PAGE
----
Take the Emerson Corporation’s US headquarters in St. Louis. The US Department of Energy calculates that the industrial sector accounts for more than 30 percent of the entire country’s consumption of lighting energy each year, mainly due to such environments having long operating hours and large floorspaces needing enormous amounts of lighting.
“By switching from conventional light bulbs to light-emitting diodes (LEDs), the company realized huge savings, largely down to the fact that LEDs emit very little heat.”
And Energy Efficient LED bulbs also consume less electricity than conventional bulbs. Indeed, industry experts believe switching to LED bulbs over the next 20 years would save $250 billion in costs, reduce energy consumption by 50 percent, and avoid an astonishing
1 800 million metric tons of carbon emissions. (The equivalent of taking 400 million cars off the road each year). The savings to each and any company will be reaped almost immediately.
Simply changing light bulbs means breathtaking energy savings
A further case study should suffice to win over even the most sceptical. In 2017, the Copeland Compressor manufacturing site made a strategic decision to switch from T-5 fluorescents to LEDs in all its manufacturing and office space. The site now saves $300,000 annually due to a whopping 77 percent less electricity usage. The payback period for implementing such sustainability initiatives was around 2.5 years.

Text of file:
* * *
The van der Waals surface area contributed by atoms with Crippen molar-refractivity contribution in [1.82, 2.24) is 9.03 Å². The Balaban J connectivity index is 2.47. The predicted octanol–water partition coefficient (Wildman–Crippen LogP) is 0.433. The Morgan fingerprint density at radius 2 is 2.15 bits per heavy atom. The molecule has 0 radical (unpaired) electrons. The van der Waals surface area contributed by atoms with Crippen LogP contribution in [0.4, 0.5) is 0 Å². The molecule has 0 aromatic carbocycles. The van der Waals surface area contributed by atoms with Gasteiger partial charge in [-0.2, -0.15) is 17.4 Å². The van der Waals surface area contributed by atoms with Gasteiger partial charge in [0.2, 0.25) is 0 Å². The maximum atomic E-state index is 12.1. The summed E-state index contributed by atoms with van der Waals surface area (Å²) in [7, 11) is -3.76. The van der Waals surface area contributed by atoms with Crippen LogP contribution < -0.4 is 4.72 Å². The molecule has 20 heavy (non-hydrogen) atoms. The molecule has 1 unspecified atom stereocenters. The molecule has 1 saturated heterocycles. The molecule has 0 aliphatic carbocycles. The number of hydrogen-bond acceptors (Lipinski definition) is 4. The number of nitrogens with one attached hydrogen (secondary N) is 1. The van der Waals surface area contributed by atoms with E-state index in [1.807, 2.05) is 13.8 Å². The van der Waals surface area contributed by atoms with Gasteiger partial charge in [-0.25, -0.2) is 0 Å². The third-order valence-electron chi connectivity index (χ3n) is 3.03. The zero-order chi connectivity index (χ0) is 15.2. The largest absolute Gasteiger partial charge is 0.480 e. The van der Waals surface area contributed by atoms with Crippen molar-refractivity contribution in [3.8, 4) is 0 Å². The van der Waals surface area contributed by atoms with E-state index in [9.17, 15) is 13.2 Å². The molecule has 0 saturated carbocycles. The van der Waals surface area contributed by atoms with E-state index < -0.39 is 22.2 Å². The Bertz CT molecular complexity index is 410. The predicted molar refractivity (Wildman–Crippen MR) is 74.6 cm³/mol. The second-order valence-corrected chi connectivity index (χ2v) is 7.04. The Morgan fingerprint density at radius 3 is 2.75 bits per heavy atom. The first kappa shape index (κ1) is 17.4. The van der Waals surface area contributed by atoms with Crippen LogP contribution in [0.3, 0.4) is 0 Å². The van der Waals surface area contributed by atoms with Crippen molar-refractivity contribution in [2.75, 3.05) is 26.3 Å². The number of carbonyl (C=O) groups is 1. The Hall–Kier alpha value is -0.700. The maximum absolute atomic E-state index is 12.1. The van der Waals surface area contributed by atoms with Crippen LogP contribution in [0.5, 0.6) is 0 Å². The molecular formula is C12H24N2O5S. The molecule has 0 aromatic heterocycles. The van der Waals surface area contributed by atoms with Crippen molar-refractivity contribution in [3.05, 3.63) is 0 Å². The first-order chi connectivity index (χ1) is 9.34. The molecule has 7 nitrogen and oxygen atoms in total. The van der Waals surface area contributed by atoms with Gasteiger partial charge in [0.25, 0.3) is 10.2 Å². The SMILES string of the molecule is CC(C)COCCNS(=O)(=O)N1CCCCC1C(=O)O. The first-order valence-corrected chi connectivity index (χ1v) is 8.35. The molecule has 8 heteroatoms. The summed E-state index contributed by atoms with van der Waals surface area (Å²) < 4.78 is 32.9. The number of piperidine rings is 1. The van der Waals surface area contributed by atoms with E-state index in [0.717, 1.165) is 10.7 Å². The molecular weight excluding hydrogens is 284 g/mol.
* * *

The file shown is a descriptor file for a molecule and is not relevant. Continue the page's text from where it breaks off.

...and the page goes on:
So, what are the sustainability trends to watch for in 2021? Certainly, one will be the increased implementation of Energy Treasure Hunts in the workplace.
Teams of employees are tasked with identifying operational energy efficiency improvements during a 3-day onsite event. This allows employees to create a type of energy management executive concentrating on energy control mechanisms and operational improvements both in operational and non-operational hours.
“Important questions such as where and how much energy is used by the company, and how that energy can be used more efficiently are among the topics to be addressed.”
One such Treasure Hunt was utilized at the Kautex plant in Hengoed, Wales. The team of employees identified and implemented a number of low-cost projects to reduce the factory’s energy usage.
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Projects such as adjusting and aligning heating, ventilation, and air conditioning temperature settings, adding a leak detection program and installing motion detectors and switches in lighting zones, accounted for a 32 percent reduction in electricity consumption, and a 56 percent decrease in gas usage over the period of a year. Such reductions resulted in savings of more than $300,000 annually.
But the benefits of such Energy Treasure Hunts are not solely financial. By encouraging employee interaction with innovations in energy usage, and concentrating on low-cost operational improvements, a culture of ongoing improvements and collaboration was created. The workers were provided with a sense of company ownership, and of responsibility for sustainable practices in their own workplace. And it is to be expected that these lessons will be absorbed and introduced in their own homes and social environments.